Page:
The Benefits of Making Art and Participatory Art

Colorful pastel drawing of abstract,organic shapes.

You don’t have to be an artist to make art.

You don’t have to be an artist to experience the benefits of making art, such as a decrease in the stress hormone, Cortisol.

In fact, there’s evidence that Participatory Art like Art in Recovery and Intuitive Art at TACID, can aid in the wellness and recovery of adults experiencing disabilities and mental health challenges.

Making Art is Good for You

The benefits of making art have been demonstrated in many different settings. A recent study from Drexel University found that making art can reduce stress-related hormones in your body. The study measured levels of the stress hormone Cortisol in participants’ saliva before and after making art. If you didn’t know already, the higher a person’s cortisol level, the more stressed-out they are likely to be.

For the study, 39 adults ranging from 18 to 59 years old, were invited to participate in 45 minutes of artmaking with paper and markers, modeling clay or collage materials. There were no directions given. Participants could use any of the materials to create any work of art they desired. The researchers found that 75% of the participants tested had reduced cortisol levels after 45 minutes of making art

“Art in Recovery is relaxing and enjoyable. The projects are always fun, and I look forward to it every week—Please stay awesome! Parker

What is Participatory Art?

Here are a few definitions:

  • Participatory Art IS artmaking activities in a community setting (like the opportunities at TACID!)
  • Participatory Art IS NOT Art Therapy, which can only be practiced by licensed art therapists.
  • Participatory Art CAN provide a non-medical context for therapeutic activities.

Participatory Art comes in many shapes and sizes. Visual art, photography, dance, music, writing, and drama can all be done in a participatory setting. Activities can be as simple as a group of people sitting together and painting on paper or canvas. Participatory art can be as complicated as a fully staged, theater production. No matter the activity, the key ingredient is people coming together to explore their creativity through making art in a supportive, non-judgmental environment.   

“Intuitive Art is another step on my recovery path. I can use it as my own therapy and to share the ideas I have with others. I love art and community involvement. Art also brings out my inner child and good memories of childhood.” Paula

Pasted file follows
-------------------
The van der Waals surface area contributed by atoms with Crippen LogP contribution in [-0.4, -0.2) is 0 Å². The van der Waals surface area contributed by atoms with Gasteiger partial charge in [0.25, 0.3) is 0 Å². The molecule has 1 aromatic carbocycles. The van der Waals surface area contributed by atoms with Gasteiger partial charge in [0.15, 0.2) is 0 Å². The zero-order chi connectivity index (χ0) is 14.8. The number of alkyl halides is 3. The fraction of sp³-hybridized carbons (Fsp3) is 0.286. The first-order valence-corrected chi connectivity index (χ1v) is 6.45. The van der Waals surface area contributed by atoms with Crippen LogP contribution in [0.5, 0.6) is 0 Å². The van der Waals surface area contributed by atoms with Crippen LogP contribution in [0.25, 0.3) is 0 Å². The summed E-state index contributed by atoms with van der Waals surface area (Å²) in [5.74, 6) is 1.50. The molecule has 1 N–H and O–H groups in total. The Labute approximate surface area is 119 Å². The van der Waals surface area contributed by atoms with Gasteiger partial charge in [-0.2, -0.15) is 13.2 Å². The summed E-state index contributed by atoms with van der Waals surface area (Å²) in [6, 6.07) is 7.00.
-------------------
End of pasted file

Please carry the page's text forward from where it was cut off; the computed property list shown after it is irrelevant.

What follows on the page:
The Benefits of Participatory Art

In addition to the biological benefits of making art, another study called “Project eARTh, participatory arts and mental health recovery,” shows the social and personal benefits of making art in a safe and welcoming group setting. The social benefits include peer support—the development of supportive and collaborative relationships with facilitators and fellow participants. Personal benefits include improved social skills and the potential to change how participants see or identify themselves within the context of positive relationships with others.

The majority of the people in the study identified themselves as experiencing a physical or mental health challenge or a combination of both. Participants spoke about the importance of artmaking in a setting where they could express themselves openly— if they participated while having a “bad day”, they would be accepted and mutually supported. The study also suggested that in a safe, non-stigmatizing environment, people can experience increased confidence and identity beyond their diagnosis or illness.

Are you convinced?

We hope so but if you still feel a doubtful, here are a couple more quotes from participants about Intuitive Art and Art in Recovery at TACID.

“I love the freedom to create art and color out my feelings. It’s an expression of what’s going on inside of you. Nadine (Intuitive Art facilitator) is very in tune with our energy and suggests ways to explore and play. I love the encouragement the peers give us.” Ramona

“I enjoy the camaraderie I feel with the other participants and the facilitators. I return to Art in Recovery because I feel comfortable with the people at TACID—Keep up the great work!”  Jamie

We hope you will consider supporting Intuitive Art and Art in Recovery on Giving Tuesday this year! For more information, see our Giving Tuesday page! https://tacid.org/givingtuesday/

Sources:

https://www.researchgate.net/publication/332239054_Project_eARTh_participatory_arts_and_mental_health_recovery_a_qualitative_study